By Chris Simmons
Throughout our nation’s history we have fought and overcome many enemies who sought to undermine our way of life. Whether the British at Yorktown, the Japanese at Midway, the Nazi’s at D-Day, or the defeat of the Taliban, we have fought these faces of tyranny with the upmost resolve. Today, we face a new enemy. It has no army, air force, or navy. It has no flag and holds no allegiance to any nation. It is the opioid epidemic, and just like all the enemies of our past, it seeks to destroy our way of life, only this time, from within. In 2015, the opioid epidemic claimed the lives of 33,000 people among all 50 states. To put that in perspective, that’s more than 11 times greater than the number of people who died as a result of the 9/11 terror attacks. Among these 33,000 deaths were members of upper class, middle class, and working class families. They were your neighbors, teachers, priests, and friends. When most think of opioid addiction, they conjure up an image of an abandoned house and the exchange of needles. However, according to the CDC half of the overdoses that occurred in 2015 were from prescription opioids, not street drugs.
So, what can be done to defeat the threat posed from opioid addiction and overdose? The most common and consistent approach is through the incarceration of these offender’s. The rationale behind this approach is to halt their abuse of the drug, and correct their behavior before they re-enter their communities. While this has some affect, we see time and time again that this is only a temporary fix. Offender’s enter prison, come off the drug, get released, and then often start to re-use the drugs again. To illustrate, since President Reagan's war on drugs in the 80’s, we have seen an influx of prisoners. We would expect to see, as result of more stringent laws, a decline in drug use. However, we have actually seen a sharp increase in drug use since that time. If incarceration isn't fixing the problem, then what can we do? First, we need to recognize that incarceration, while a necessary solution for certain class of offenders, is not the best way to address our drug crisis. Incarceration, by its very nature, only looks to solve a problem once it has began, so we need to look for ways fix the problem before it starts. In order to prevent people from becoming addicted in the first place, we must stop the importation of illegal drugs.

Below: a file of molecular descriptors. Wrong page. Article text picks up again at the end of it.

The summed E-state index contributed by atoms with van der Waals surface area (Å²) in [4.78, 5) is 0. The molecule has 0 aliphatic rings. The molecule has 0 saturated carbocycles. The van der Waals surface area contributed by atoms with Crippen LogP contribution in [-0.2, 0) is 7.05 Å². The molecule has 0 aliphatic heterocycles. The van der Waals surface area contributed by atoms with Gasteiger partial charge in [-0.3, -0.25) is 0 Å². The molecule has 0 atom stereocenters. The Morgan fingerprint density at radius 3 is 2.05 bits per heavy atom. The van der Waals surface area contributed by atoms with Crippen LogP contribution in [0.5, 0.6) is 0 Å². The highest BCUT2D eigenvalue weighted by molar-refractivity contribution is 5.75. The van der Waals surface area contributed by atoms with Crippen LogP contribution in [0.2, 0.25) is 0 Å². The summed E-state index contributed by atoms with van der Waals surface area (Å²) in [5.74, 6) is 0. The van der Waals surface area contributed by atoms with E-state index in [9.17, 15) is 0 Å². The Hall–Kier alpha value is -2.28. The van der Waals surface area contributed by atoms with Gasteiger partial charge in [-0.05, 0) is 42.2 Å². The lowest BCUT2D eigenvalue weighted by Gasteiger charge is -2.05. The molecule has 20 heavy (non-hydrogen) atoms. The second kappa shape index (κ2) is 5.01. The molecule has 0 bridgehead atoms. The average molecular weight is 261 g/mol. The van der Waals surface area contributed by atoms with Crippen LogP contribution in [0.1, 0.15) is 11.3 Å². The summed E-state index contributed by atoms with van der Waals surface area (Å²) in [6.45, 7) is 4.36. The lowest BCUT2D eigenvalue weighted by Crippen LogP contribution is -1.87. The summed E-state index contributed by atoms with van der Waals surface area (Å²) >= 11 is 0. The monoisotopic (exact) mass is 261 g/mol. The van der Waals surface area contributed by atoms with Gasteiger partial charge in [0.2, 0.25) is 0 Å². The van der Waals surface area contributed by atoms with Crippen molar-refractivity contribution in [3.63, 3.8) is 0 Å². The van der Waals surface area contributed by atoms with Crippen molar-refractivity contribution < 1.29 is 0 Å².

Since many of these illegal drugs come from our southern border, initiatives must be put in place to prevent drug cartels from importing their drugs. Currently, President Trump is taking up the fight to really crack down on illegal immigrants with felony records. Members of Mexican drug cartels bring so many of these devastating drugs into our country. If we can stop drug transportation across our borders, we should expect to see a decrease in the availability of drugs on our streets. However, the Mexican cartels are not the only suppliers of opioids to our citizens. Since half of the overdoses in 2015 came from prescription drugs, we must enforce the laws we have which prevent over prescription of opioids by doctors. Narcotics should only be used to treat serious pain caused by accidents, surgery, terminal illness or in some cases a means to manage pain from chronic conditions. If we stop drugs from entering our country, but do nothing to fight the abuse of prescription pills, then we will likely only see minor improvements. These are only a few of the policy initiatives that must be taken to fight the opioid epidemic. They are not exhaustive, nor are they perfect. However, as we have seen since the 1980’s, drug related deaths are only increasing. People who ignore our laws by trafficking dangerous drugs like heroin or narcotics must be incarcerated in order to save lives. But if we take more proactive steps to stop the problem before it begins, then we have hope of saving the lives of so many people.
About the Author: Chris Simmons is a law clerk at the Reid Law Firm. Chris is a student at Cumberland Law School. Chris can be reached by email at firstname.lastname@example.org.
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